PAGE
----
Time is running out for Israel to make a deal with the Palestinians, according to three of the most influential figures in recent peace negotiations.
Former Jordanian ambassador to Israel Omar Rifa'i, Dr. Ron Pundak, an initiator of the Oslo peace talks, and former Palestinian Authority minister Dr Sufian Abu Zaydeh were in London to launch a Bicom research paper on Britain's role in the peace process.
And in an exclusive briefing at the JC offices, they were united in the belief that Israel faces potentially disastrous consequences if Benjamin Netanyahu's government fails to make progress in negotiations with the Palestinian Authority in the West Bank under Mahmoud Abbas.
Dr Pundak said that the shape of an eventual settlement is, in his view, obvious but that the political will for a solution does not seem to exist within Mr Netanyahu's government. This is potentially very dangerous for Israel: "Time is running against both sides. We know the threats against Israel, which comes from the strengthening of Hamas and Islamic Jihad. If this process fails, we could end up with Hamas in the West Bank and al-Qaeda in Gaza. Then we will dream about the chance we had in 2011."
The point was echoed by Dr Rifa'i, who was Jordanian ambassador to Tel Aviv between 1996 and 2000, and played a major role in negotiations between the two countries.
He said: "There are many people in the Arab world asking why we should negotiate with Israel. At the moment there are six million Palestinians in Israel and about six million Jews. In 20 years there will be 12 to 13 million Palestinians. People are saying that we should allow Bibi to be obstinate and intransigent - we can wait 10 years, even 100 years. One day Israel will realise it has blown the chance to have peace."
They are also in broad agreement as to the reason for the blockage in negotiations.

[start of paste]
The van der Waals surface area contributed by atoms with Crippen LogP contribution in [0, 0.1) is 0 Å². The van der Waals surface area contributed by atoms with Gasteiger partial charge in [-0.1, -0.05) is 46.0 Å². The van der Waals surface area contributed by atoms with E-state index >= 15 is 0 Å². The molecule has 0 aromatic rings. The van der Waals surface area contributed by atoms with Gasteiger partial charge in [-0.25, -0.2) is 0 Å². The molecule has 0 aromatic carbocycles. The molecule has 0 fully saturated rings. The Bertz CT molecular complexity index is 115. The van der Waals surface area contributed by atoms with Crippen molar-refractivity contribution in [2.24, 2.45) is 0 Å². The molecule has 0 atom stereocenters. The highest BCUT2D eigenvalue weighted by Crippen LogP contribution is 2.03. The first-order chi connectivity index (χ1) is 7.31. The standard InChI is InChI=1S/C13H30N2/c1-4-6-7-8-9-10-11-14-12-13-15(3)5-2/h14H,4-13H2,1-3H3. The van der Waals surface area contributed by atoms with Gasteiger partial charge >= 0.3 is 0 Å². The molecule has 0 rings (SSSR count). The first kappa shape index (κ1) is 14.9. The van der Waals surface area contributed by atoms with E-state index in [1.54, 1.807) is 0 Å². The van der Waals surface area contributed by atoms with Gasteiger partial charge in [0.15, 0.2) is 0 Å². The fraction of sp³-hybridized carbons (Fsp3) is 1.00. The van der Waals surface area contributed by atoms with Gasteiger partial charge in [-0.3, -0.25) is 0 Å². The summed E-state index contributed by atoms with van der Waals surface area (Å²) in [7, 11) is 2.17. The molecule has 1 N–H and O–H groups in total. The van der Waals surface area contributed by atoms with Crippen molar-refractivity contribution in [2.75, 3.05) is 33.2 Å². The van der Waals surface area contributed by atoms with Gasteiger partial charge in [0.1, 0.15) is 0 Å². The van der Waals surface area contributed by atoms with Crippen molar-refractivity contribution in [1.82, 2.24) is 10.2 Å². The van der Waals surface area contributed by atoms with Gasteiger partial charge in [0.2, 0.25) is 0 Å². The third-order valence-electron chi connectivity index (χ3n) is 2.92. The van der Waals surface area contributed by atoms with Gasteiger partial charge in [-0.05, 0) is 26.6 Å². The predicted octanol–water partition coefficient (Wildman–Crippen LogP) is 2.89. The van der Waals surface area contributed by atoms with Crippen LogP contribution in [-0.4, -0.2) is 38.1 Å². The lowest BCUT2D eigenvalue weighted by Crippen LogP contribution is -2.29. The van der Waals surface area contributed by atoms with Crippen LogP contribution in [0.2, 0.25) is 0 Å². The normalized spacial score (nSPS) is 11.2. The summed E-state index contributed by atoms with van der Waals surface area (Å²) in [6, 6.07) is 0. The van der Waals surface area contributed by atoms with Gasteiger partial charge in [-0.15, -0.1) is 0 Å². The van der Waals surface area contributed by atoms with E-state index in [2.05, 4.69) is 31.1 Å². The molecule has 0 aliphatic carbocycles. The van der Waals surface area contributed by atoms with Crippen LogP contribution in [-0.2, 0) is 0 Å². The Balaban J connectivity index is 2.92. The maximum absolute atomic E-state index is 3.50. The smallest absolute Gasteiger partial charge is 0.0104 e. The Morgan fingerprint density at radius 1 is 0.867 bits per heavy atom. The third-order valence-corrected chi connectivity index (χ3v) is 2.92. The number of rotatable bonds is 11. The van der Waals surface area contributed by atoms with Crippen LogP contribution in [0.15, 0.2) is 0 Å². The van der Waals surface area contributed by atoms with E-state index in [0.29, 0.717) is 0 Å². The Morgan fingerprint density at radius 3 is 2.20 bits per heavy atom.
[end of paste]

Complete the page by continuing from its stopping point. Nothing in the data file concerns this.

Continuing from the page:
Dr Abu Zaydeh: "We have the most pragmatic Palestinian leadership there could be. The main players of the Palestinian Authority are against violence or fighting of any kind.
"In return, they get a very stupid Israeli policy. Hamas and the extremist organisations will be very happy when we fail to achieve anything for our people through peaceful means."
He added that his colleagues had found negotiating with Mr Netanyahu
a frustrating process.
"Netanyahu refused to discuss the issue of borders and insisted on talking about the issue of security. That is the problem. After a year of attempts, if you ask Netanyahu about borders he will tell you nothing. He has an extremist government. With Avigdor Lieberman in his government and Shas in the coalition, he cannot take a decision to return the West Bank to the Palestinians. He could not even take the decision to give 60 per cent of the West Bank to the Palestinians. The feeling is that Netanyahu is not serious. When Senator George Mitchell met Abbas, he received all the answers he needed. When he met Netanyahu, he got nothing because Netanyahu has nothing to offer."
Dr Rafa'i, however, is equally scathing of the Palestinians . "At the moment we have a peace process which is just an excuse for doing nothing. We have people who are working for a peace process merely to buy time.
"One gets the impression that the Israeli and Palestinian leadership are not serious about peace. The Israelis are very comfortable. They can sit in the cafes of Tel Aviv and not worry if the peace process moves or not.
"When I was in Tel Aviv, if the peace process did not move there were 150,000 on the streets saying 'Peace Now'. Today the Israeli peace activists are not there, perhaps they are human rights activists now. In the Arab world we don't have peace activists anymore."
While Dr Abu Zaydeh is inclined to believe that Mr Netanyahu is unable to offer concessions largely because of the constraints forced on him by the make up of his coalition, both Dr Pundak and Dr Rifa'i believe that the Israeli prime minister has never had any intention of making substantial concessions to the Palestinians.
For Dr Pundak, "Bibi won't come to an agreement because his conditions are too far away from something that would gain Palestinian acceptance."
Dr Rifa'i reiterates the point: "Netanyahu wants to
go down in history as the man who secured Israel rather than the man who oversaw the creation of a Palestinian state on what is, for him, Palestinian land."